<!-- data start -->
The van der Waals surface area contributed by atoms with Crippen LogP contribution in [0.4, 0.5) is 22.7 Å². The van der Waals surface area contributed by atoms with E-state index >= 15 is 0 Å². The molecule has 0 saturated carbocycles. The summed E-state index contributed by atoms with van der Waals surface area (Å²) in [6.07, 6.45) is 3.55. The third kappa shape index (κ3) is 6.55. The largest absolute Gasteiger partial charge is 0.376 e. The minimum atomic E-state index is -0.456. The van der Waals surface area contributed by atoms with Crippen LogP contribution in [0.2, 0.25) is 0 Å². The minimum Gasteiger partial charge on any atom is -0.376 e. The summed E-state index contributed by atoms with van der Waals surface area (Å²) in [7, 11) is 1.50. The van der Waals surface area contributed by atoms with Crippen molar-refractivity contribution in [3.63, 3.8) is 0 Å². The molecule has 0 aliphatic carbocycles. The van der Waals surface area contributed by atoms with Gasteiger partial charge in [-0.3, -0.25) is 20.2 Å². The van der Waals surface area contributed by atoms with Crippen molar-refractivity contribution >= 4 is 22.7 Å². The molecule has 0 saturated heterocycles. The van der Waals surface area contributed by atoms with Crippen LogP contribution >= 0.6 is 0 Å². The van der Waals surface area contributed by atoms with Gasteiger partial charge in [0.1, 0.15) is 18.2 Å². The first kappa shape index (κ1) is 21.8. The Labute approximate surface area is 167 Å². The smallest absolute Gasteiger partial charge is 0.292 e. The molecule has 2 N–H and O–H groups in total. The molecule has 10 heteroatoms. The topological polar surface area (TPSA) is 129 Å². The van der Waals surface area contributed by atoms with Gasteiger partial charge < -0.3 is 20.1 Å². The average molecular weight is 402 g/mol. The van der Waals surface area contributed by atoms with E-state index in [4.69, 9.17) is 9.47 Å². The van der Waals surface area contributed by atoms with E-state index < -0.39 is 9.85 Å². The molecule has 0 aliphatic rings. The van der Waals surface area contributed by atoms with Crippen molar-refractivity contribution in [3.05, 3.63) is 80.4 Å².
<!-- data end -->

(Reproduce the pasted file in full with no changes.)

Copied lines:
The van der Waals surface area contributed by atoms with Crippen LogP contribution in [0.4, 0.5) is 22.7 Å². The van der Waals surface area contributed by atoms with E-state index >= 15 is 0 Å². The molecule has 0 saturated carbocycles. The summed E-state index contributed by atoms with van der Waals surface area (Å²) in [6.07, 6.45) is 3.55. The third kappa shape index (κ3) is 6.55. The largest absolute Gasteiger partial charge is 0.376 e. The minimum atomic E-state index is -0.456. The van der Waals surface area contributed by atoms with Crippen LogP contribution in [0.2, 0.25) is 0 Å². The minimum Gasteiger partial charge on any atom is -0.376 e. The summed E-state index contributed by atoms with van der Waals surface area (Å²) in [7, 11) is 1.50. The van der Waals surface area contributed by atoms with Crippen molar-refractivity contribution in [3.63, 3.8) is 0 Å². The molecule has 0 aliphatic carbocycles. The van der Waals surface area contributed by atoms with Gasteiger partial charge in [-0.3, -0.25) is 20.2 Å². The van der Waals surface area contributed by atoms with Crippen molar-refractivity contribution >= 4 is 22.7 Å². The molecule has 0 saturated heterocycles. The van der Waals surface area contributed by atoms with Crippen LogP contribution >= 0.6 is 0 Å². The van der Waals surface area contributed by atoms with Gasteiger partial charge in [0.1, 0.15) is 18.2 Å². The first kappa shape index (κ1) is 21.8. The Labute approximate surface area is 167 Å². The smallest absolute Gasteiger partial charge is 0.292 e. The molecule has 2 N–H and O–H groups in total. The molecule has 10 heteroatoms. The topological polar surface area (TPSA) is 129 Å². The van der Waals surface area contributed by atoms with Gasteiger partial charge < -0.3 is 20.1 Å². The average molecular weight is 402 g/mol. The van der Waals surface area contributed by atoms with E-state index in [4.69, 9.17) is 9.47 Å². The van der Waals surface area contributed by atoms with E-state index < -0.39 is 9.85 Å². The molecule has 0 aliphatic rings. The van der Waals surface area contributed by atoms with Crippen molar-refractivity contribution in [3.05, 3.63) is 80.4 Å².